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Smelly Basements - Don't panic

Written By:
R. Dodge Woodson

What is that awful smell in my basement? The odor has been growing for days and it’s getting worse. Did a mouse die in the basement? After searching the basement no source of the smell is found, but the odor wafts from the basement through the staircase and floors. What can I do about it? Who should I call?

All sorts of smells permeate homes. If you have an unidentified odor in your home, look to the plumbing fixtures in the area where the odor originates. Do you have a shower that is rarely used? Is there a floor drain in your basement or garage that doesn’t see regular use? These are two common areas of concern, but don’t rule out lavatories and sinks. Look for plumbing drains that don’t get much use.

All plumbing drains are required to be trapped. A trap is a device that holds water at all times. This water creates a seal between the drain pipe and the open air. In essence, the water seal prevents sewer gas from entering living space. Your mystery smell could simply be the result of a plumbing trap that has gone dry.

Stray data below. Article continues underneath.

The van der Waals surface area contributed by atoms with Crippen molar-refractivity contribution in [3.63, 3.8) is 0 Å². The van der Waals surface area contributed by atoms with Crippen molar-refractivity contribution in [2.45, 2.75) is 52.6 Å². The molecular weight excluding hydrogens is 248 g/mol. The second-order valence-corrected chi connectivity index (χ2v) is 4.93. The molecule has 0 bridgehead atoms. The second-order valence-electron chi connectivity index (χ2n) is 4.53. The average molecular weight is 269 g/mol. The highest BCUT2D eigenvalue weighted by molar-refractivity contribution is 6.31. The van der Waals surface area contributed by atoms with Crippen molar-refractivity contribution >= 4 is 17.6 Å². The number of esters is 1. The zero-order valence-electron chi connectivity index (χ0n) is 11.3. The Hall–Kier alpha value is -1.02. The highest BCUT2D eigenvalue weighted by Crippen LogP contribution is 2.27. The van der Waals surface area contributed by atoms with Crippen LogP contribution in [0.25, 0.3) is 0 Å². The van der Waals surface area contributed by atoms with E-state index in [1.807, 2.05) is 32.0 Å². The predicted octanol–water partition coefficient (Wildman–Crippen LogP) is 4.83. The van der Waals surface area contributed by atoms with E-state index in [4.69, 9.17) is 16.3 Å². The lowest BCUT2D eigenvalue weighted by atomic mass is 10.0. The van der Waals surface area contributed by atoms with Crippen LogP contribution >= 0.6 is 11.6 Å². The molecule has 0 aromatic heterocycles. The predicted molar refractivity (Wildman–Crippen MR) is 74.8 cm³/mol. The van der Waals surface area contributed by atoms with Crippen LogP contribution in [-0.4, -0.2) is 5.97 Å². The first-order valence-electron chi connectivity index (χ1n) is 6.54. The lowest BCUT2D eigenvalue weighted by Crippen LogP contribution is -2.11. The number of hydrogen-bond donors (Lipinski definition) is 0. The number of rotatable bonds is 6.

Okay, you have a dry trap. Should you call a plumber? No, just take a pitcher of water and pour it down the drain. Once the trap is filled with water, the odor should dissipate. I find that showers and floor drains are the two most common culprits where sewer gas invades a home.

Any plumbing trap that goes dry can release sewer gas. This gas is potentially dangerous. Don’t take it for granted. Pour water in floor drains once a month. Keep plumbing fixtures working periodically. This will eliminate the problems associated with dry traps.

What if my problem isn’t a dry trap? It could be a cracked or broken vent pipe that is emitting sewer gas into your walls, ceilings, or attic. These problems are much more difficult to find and usually require the services of a professional plumber. The venting system can be capped off and colored dye can be put into the system to expose leaks. Unfortunately, this can be an invasive process that requires cutting out sections of walls or ceilings.

Sometimes a septic field will emit odors that are trapped low to the ground from time to time. If you have basement windows open and have a septic system, take a walk though the septic field and see if you smell anything. If you do, there are two potential options.

Vent the septic field with a pipe that extends above your windows. It is a barometric event, this will certainly help. The very bad side of this is that your septic field may be failing. This is expensive and requires professional assistance.

Hopefully, your problem will simply be a dry trap.

R. Dodge Woodson is a master plumber of over 30 years. He has written over 90 books dealing with many subjects, including plumbing.